Bernadette Ntumba, 61, travels with her new voter’s card everywhere she goes. She is one of some 30 million people registered to vote in the Democratic Republic of the Congo’s second ever national elections, scheduled for 28 November this year.

“I always have it with me because it also serves as an ID,” she says of her card, issued at one of 8,163 registration centres set up by the independent National Electoral Commission through a project supported by the United Nations Development Programme (UNDP), working together with the Congolese government.

In addition, each registration centre was equipped with a voter kit made up of computers, cameras, fingerprint scanners and printers to enable staff to issue new voter cards, avoid double registration and build a reliable database.

In some cases, due to the vast distances and the time pressure on the registration operation, transporting equipment and collecting vote information from hard-to-reach towns and villages involved helicopter airliftshe peacekeeping UN Operation for the stabilization in the DRC (MONUSCO).To ensure electricity supply at centres in more remote areas, UNDP provided 1,000 diesel generators, while 1,000 solar panels were installed in locations where fuel is scarce.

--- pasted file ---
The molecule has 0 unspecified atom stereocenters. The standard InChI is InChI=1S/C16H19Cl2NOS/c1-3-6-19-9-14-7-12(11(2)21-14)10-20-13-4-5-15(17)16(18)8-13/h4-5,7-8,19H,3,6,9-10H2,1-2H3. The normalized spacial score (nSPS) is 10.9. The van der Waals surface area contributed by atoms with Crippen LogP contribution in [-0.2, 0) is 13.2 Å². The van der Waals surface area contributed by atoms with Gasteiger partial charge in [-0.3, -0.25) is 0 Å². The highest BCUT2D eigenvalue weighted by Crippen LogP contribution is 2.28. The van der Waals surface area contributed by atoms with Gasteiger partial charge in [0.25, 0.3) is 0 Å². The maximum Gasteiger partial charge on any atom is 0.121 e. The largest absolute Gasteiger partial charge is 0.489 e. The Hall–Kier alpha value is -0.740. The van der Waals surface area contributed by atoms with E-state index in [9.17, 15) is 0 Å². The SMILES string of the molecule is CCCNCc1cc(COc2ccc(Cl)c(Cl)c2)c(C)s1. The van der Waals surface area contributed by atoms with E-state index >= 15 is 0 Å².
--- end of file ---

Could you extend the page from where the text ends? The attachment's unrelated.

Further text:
Through the electoral project fund of more than US$202 million, UNDP trained some 31,000 Electoral Commission and temporary staff to conduct various functions for the upcoming presidential and assembly vote, including registration and updates to the existing register.

Funds for all aspects of the electoral processes - including provincial and local elections to take place from 2011 to 2013 – are being managed by UNDP and have been contributed by a range of donors.Donors comprise the following: Belgium, Canada, the European Union, France, the International Organisation of La Francophonie, Italy, Netherlands, Spain, Sweden, Switzerland, UNDP and the United Kingdom.DRC’s first multi-party general elections took place in 2006.

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